- In accordance with the Library and Archives of Canada Act, no government record can be disposed of without the written consent of the Librarian and Archivist of Canada or their delegate. This consent is provided through the issuance to federal institutions of Disposition Authorizations (DAs), which are approved by the Deputy Librarian and Archivist. These authorizations also compel the transfer of records of archival and/or historical value to Library and Archives Canada (LAC) when they no longer have business value. DAs are developed and implemented under the Government Records Appraisal and Disposition program.
- The current program is the result of a complete renewal, which followed the 2014 report of the Auditor General of Canada. This report highlighted LAC’s failure to provide disposition authorizations to all federal institutions: in effect, only 25% had specific disposition coverage in 2014. The renewed program allowed LAC to provide 100% disposition coverage to the then 175 Government of Canada institutions subject to its Act in 2018, a feat never accomplished before by LAC and its predecessor institutions in almost 150 years of existence.
- Under LAC’s current appraisal methodology for government records, records are first considered in relation to their context of creation rather than the information they contain. This approach, known as Macroappraisal, is the theoretical and methodological underpinning of the program. The identification of specific records is performed in a subsequent phase called “validation.”
- Full Disposition coverage having been recently provided, the archivists of the Government Archives Division (GAD) are actively working with federal institutions on implementing their DAs through this validation process.
- Archival selection is very sensitive as only a small portion of government records is identified for transfer to LAC. As stakeholders might express interest in the rationale behind this selection, the program has a documented, transparent decision-making process to account for appraisal decisions.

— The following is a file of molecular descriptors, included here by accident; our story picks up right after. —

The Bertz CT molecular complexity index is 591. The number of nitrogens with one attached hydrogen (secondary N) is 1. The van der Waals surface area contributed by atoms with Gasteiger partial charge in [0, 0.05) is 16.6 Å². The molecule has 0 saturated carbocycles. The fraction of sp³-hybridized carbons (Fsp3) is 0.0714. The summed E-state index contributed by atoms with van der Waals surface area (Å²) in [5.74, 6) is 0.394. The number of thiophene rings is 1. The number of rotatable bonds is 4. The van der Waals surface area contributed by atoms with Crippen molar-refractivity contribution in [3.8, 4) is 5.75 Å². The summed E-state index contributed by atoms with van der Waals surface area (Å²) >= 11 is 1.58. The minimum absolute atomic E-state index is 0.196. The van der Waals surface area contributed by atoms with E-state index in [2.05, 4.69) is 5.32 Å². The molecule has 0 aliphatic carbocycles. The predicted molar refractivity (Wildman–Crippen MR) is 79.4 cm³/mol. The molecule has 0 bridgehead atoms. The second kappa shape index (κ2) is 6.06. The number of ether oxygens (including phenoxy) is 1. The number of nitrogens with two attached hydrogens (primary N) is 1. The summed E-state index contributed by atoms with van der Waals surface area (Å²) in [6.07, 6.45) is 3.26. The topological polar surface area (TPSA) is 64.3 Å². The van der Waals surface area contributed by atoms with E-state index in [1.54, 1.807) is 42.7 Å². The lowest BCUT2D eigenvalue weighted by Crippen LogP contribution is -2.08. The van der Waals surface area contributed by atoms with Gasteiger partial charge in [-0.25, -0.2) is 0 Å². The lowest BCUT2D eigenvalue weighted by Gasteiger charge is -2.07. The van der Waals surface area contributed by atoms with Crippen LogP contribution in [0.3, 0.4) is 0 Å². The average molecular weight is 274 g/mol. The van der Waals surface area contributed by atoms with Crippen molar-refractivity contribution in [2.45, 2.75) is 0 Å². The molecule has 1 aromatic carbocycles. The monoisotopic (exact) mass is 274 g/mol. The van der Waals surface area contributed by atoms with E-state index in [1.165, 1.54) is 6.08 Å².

- It should be noted that while the GAD increased disposition coverage by 75% during the last years and is now responsible for 177 institutions, the number of archivists has remained at 38. All GAD archivists are responsible for a portfolio of institutions—ranging from 5 to up to a dozen departments—which limits the ability to be more proactive and involved with Government of Canada institutions.
- Some senior managers of federal institutions have expressed concerns with the duration of the validation process. The state of information management within federal institutions has a significant impact on the pace of validation and can be a source of delay. Moreover, the selection made during validation often needs to be revisited to reflect legal, organizational and technological changes within institutions.
Key public messages
- Macroappraisal, created and implemented at the National Archives of Canada under the leadership of Terry Cook, is still considered to be at the forefront of archival science. LAC’s current application of this approach through its appraisal and disposition program still raises interest in the national and international archival communities.
- The current appraisal and disposition program is the result of a profound and thorough recasting of LAC’s processes. The revised approach streamlined the creation and implementation of DAs as much as possible, but these processes still entail a serious commitment of resources from both the institutions and LAC.
- Identifying the documentary heritage of the Government of Canada is an ongoing iterative process as digital transformations affect how information is created and used in the federal administration. Such an endeavour requires a strong relationship between LAC and Government of Canada institutions.
Director, Government Archives Division
Manager, Government Archives Division